I can't agree with an argument predicated upon a contention of a weakening of democracy.
0 Replies
 
Setanta
 
  2  
Reply Sat 22 Nov, 2008 08:00 am
@joefromchicago,
I defer to your superior knowledge of electoral politics. My point was about the enshrinement of "winner take all" through state legislation. Many, many years ago--long enough ago that i cannot recall the author or the work--i read a contention to the effect that the Reps and Dems had taken steps to assure the winner take all system in the legislatures of the several states in the 1870s and 1880s.

However, i do feel certain you will recall several instances in which electors have voted "quixotically," and especially, i recall that in the 1820 election, even though every elector in the college was pledged to James Monroe, one of them voted for John Quincy Adams, who had not run for the office. The argument of the author i read was that the Reps and Dems instituted the legislation to invalidate any attempt at rebellion by electors, with the happy coincidence that it would effectively exclude any third party which organized for the purpose of the national election.

As i can't produce a source, nor vouch for that author's argument, i don't insist upon it.
Letty
 
  1  
Reply Sat 22 Nov, 2008 08:14 am
@Setanta,
I agree with Robert, Setanta. (had to look up nugatory) Razz

I really think the popular vote should be the one that chooses the president. Didn't much care for Al Gore, but I wonder if things would have been different with him as president instead of George W.

Besides that, I have never seen Peter Jennings lose his cool as he did when he declared Al the winner.
0 Replies
 
BumbleBeeBoogie
 
  1  
Reply Sat 22 Nov, 2008 08:17 am
book mark
0 Replies
 
Setanta
 
  1  
Reply Sat 22 Nov, 2008 08:19 am
Well, Miss Letty, your objections and Robert's are likely to be meaningless in the face of the difficulty of amending the constitution. It might happen, but i really doubt that a sufficient number of states would sign on to throwing away their electoral rights simply to gratify a popular impulse--consider the term limits hooraw of a few years ago.
rosborne979
 
  1  
Reply Sat 22 Nov, 2008 08:20 am
@Robert Gentel,
Quote:
The founders also were concerned, in the day of the wooden printing press, that voters would not have enough information to choose among presidential candidates.

This was funny, because here in the day of the Internet where information is plentiful and bullshit falls from the skies like rain, most people still don't know anything about the candidates or their government.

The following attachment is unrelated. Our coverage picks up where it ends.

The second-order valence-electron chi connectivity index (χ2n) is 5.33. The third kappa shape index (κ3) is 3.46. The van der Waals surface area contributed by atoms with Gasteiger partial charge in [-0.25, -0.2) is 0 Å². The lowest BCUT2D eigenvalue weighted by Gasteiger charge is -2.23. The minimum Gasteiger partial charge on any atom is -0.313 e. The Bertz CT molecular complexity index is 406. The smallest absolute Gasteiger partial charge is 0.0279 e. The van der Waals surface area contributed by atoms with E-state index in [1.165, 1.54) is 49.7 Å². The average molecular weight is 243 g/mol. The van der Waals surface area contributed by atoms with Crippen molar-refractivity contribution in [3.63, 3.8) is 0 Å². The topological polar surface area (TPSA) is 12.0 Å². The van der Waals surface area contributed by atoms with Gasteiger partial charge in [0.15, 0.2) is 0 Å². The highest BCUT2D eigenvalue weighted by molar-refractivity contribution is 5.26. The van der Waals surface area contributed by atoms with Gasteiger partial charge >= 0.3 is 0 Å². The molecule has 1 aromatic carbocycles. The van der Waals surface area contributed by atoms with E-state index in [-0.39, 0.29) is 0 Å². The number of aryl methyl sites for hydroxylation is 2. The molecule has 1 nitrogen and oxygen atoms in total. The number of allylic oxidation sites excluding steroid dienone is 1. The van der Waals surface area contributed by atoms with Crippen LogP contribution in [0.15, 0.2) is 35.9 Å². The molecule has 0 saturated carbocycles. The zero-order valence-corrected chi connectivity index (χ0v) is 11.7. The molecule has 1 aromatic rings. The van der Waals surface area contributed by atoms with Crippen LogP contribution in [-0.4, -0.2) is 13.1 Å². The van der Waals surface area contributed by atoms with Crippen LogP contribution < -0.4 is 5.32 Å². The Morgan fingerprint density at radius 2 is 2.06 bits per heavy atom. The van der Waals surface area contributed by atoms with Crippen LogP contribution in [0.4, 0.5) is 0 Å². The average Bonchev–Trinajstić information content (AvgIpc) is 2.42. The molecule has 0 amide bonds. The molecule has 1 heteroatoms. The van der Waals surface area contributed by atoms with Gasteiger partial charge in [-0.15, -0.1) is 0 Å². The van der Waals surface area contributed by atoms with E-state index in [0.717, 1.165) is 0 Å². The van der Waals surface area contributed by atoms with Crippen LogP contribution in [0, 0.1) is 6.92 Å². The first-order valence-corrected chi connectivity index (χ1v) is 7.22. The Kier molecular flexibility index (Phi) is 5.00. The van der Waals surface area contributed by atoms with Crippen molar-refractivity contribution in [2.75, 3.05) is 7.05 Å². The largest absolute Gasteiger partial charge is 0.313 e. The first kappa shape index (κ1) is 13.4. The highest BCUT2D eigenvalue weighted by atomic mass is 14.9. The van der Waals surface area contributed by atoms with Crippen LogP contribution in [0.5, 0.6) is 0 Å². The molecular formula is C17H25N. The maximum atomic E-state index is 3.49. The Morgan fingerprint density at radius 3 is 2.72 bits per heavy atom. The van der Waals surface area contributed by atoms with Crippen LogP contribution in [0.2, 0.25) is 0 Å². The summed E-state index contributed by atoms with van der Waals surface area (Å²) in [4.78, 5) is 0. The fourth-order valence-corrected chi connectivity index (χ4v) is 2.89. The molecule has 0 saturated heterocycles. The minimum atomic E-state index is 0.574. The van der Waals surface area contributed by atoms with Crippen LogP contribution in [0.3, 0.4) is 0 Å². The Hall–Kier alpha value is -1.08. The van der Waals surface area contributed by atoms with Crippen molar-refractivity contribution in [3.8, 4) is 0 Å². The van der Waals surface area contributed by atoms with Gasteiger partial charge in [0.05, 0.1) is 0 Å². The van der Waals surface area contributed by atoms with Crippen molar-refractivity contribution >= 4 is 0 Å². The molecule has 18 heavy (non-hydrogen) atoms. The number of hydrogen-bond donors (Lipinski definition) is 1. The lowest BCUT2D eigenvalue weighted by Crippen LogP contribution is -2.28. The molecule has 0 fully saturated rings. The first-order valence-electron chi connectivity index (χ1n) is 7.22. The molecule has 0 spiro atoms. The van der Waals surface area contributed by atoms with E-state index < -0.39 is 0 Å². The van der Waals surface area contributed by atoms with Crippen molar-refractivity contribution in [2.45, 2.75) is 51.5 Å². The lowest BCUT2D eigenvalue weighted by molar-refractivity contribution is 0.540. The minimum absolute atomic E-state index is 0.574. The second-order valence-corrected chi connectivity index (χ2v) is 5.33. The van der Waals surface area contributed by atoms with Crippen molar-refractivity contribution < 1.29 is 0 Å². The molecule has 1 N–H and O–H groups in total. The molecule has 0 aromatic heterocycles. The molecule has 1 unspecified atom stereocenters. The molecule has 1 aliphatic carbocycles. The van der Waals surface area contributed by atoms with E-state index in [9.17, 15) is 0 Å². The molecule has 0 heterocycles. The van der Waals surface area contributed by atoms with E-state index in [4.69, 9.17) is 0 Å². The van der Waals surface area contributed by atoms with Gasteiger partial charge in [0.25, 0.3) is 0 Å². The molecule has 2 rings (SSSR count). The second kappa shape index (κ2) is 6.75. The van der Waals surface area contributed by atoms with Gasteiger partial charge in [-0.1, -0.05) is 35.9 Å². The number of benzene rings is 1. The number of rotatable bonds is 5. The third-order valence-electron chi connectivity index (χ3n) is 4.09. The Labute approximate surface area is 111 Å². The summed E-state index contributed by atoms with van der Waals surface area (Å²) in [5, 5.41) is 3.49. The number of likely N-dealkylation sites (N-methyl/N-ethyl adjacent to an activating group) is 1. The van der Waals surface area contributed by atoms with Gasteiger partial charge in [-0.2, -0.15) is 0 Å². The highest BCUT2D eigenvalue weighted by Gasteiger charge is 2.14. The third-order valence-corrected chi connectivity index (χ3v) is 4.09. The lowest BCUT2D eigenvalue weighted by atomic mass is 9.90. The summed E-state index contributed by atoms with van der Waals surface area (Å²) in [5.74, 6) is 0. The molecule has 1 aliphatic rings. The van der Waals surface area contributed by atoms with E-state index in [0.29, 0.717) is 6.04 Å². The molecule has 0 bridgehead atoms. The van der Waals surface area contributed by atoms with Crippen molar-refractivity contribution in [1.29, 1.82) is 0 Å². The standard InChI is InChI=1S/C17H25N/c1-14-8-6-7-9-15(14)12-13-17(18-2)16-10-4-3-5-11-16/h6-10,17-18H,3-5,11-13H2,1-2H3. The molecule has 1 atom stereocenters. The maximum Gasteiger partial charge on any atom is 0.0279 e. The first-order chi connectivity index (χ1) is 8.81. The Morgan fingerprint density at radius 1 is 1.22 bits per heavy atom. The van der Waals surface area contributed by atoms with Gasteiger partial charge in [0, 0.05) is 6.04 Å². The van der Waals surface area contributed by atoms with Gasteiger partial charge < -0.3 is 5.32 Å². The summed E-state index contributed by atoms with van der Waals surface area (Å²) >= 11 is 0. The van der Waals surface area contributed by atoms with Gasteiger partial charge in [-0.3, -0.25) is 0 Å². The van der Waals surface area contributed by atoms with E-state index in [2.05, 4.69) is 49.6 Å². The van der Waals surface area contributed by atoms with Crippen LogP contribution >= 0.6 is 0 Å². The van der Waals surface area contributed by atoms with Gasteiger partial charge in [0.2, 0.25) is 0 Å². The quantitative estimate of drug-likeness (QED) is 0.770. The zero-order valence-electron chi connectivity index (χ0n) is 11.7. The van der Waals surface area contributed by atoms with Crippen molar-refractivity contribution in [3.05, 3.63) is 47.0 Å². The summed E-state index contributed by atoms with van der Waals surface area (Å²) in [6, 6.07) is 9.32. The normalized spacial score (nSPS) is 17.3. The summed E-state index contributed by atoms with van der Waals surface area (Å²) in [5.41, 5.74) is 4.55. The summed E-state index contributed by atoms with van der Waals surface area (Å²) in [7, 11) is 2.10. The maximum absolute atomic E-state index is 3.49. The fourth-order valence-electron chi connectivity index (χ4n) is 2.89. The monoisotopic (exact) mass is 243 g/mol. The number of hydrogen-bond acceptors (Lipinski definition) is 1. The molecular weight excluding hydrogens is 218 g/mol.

Setanta
 
  1  
Reply Sat 22 Nov, 2008 08:21 am
@rosborne979,
hehehehehehehehehehehehehe . . .
Letty
 
  1  
Reply Sat 22 Nov, 2008 08:22 am
@Setanta,
Bet the republicans are sorry about that amendment, boss. Eisenhower could easily have won a third term in office.
0 Replies
 
Setanta
 
  2  
Reply Sat 22 Nov, 2008 08:37 am
Well, i wasn't referring to the amendment which limits the presidential term. Rather, i was referring to the term limifs frenzy of the early 1990s, in which states themselves voted limits to the number of terms their Representatives and Senators could serve. In some of those states, the state supreme courts threw out the legislation. In Idaho, the legislature itself repealed the measure years later.

An unintended consequence of such measures was that states which instituted term limits saw their state delegations' power evaporate in the House and the Senate, where committee seats, and in particular, the powerful position of committee chairs went to members based on seniority, therefore effectively excluding the members from states with term limits from the more important committees, due to the impossibility of them attaining meaningful seniority.
0 Replies
 
rosborne979
 
  2  
Reply Sat 22 Nov, 2008 08:45 am
@Setanta,
Quote:
hehehehehehehehehehehehehe . . .

Hehe Smile

It's amazing isn't it, the amount of information available to the general public seems to have little effect on the proportion of accurate knowledge in the population.